The cost of health care continues to be an important part of our lives and, as such, is a factor to be considered in our clients’ financial plans. As advisors we need to be aware not only of how the client is currently addressing these costs but also of the individualized situations that drive the level of care and cost. Traditionally, the Wealthcare approach avoids budgeting – itemization – of ongoing costs in the years prior to retirement, although one-time events financed from client assets will be specified in the plan. Even so, it is important to be aware of the role health care costs play and to model them where necessary to the plan.

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Planning Options with a Primary Residence

A client’s home – primary residence – may be one of the most valuable assets a client possesses and the client may wish to have the home included in the financial plan. Advising the client on the options available and how the home may affect the client’s financial and related goals is an important task for the advisor. Here are some considerations for the discussion with the client and including the home in the plan.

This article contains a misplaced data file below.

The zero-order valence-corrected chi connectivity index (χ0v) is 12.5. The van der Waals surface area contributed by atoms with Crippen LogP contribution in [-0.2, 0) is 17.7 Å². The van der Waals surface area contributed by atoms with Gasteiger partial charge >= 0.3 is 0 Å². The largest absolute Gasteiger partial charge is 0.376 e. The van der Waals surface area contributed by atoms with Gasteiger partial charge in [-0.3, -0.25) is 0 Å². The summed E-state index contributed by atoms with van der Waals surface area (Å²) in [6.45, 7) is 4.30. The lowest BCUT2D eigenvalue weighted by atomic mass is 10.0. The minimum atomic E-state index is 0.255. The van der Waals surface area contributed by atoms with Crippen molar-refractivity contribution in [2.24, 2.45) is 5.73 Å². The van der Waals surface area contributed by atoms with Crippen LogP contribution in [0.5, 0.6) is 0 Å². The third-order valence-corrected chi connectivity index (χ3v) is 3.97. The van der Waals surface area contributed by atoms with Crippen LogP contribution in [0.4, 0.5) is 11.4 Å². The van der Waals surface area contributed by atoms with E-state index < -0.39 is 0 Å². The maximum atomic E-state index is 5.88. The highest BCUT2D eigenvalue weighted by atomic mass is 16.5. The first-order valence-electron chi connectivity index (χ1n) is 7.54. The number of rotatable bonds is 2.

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The ABLE Section 529A Plan

We all are probably familiar with the college savings technique called the Section 529 plan. Now a new flavor of the 529 plan – the ABLE plan authorized by Section 529A – has arrived to provide a savings option for the disabled. The acronym stands for Achieving a Better Life Experience and the new legislation, passed in December 2014, allows states to sponsor plans under which disabled persons may save contributions which are allowed to grow tax-free and may be withdrawn tax-free for qualifying expenses.

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Client Rights In Irrevocable Trusts